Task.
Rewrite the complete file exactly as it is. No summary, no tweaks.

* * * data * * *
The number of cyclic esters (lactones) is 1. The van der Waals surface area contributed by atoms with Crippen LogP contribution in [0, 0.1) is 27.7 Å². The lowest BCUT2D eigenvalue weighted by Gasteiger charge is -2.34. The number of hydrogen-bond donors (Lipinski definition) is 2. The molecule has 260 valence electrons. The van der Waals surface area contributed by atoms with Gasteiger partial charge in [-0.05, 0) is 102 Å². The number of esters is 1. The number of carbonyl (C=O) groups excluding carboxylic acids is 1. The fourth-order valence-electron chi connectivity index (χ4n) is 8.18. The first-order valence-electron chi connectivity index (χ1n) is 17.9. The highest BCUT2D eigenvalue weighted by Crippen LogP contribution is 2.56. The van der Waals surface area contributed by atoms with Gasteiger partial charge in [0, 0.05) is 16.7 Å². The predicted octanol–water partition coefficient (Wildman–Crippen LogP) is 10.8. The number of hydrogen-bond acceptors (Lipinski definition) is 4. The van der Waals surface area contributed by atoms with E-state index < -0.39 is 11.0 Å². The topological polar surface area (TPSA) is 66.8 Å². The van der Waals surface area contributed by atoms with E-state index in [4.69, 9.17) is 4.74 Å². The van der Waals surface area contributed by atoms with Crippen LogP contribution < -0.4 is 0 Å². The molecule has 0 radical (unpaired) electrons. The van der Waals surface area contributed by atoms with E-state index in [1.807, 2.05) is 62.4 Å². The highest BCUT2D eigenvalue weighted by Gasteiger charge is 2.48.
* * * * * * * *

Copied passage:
The number of cyclic esters (lactones) is 1. The van der Waals surface area contributed by atoms with Crippen LogP contribution in [0, 0.1) is 27.7 Å². The lowest BCUT2D eigenvalue weighted by Gasteiger charge is -2.34. The number of hydrogen-bond donors (Lipinski definition) is 2. The molecule has 260 valence electrons. The van der Waals surface area contributed by atoms with Gasteiger partial charge in [-0.05, 0) is 102 Å². The number of esters is 1. The number of carbonyl (C=O) groups excluding carboxylic acids is 1. The fourth-order valence-electron chi connectivity index (χ4n) is 8.18. The first-order valence-electron chi connectivity index (χ1n) is 17.9. The highest BCUT2D eigenvalue weighted by Crippen LogP contribution is 2.56. The van der Waals surface area contributed by atoms with Gasteiger partial charge in [0, 0.05) is 16.7 Å². The predicted octanol–water partition coefficient (Wildman–Crippen LogP) is 10.8. The number of hydrogen-bond acceptors (Lipinski definition) is 4. The van der Waals surface area contributed by atoms with E-state index < -0.39 is 11.0 Å². The topological polar surface area (TPSA) is 66.8 Å². The van der Waals surface area contributed by atoms with E-state index in [4.69, 9.17) is 4.74 Å². The van der Waals surface area contributed by atoms with Crippen LogP contribution < -0.4 is 0 Å². The molecule has 0 radical (unpaired) electrons. The van der Waals surface area contributed by atoms with E-state index in [1.807, 2.05) is 62.4 Å². The highest BCUT2D eigenvalue weighted by Gasteiger charge is 2.48.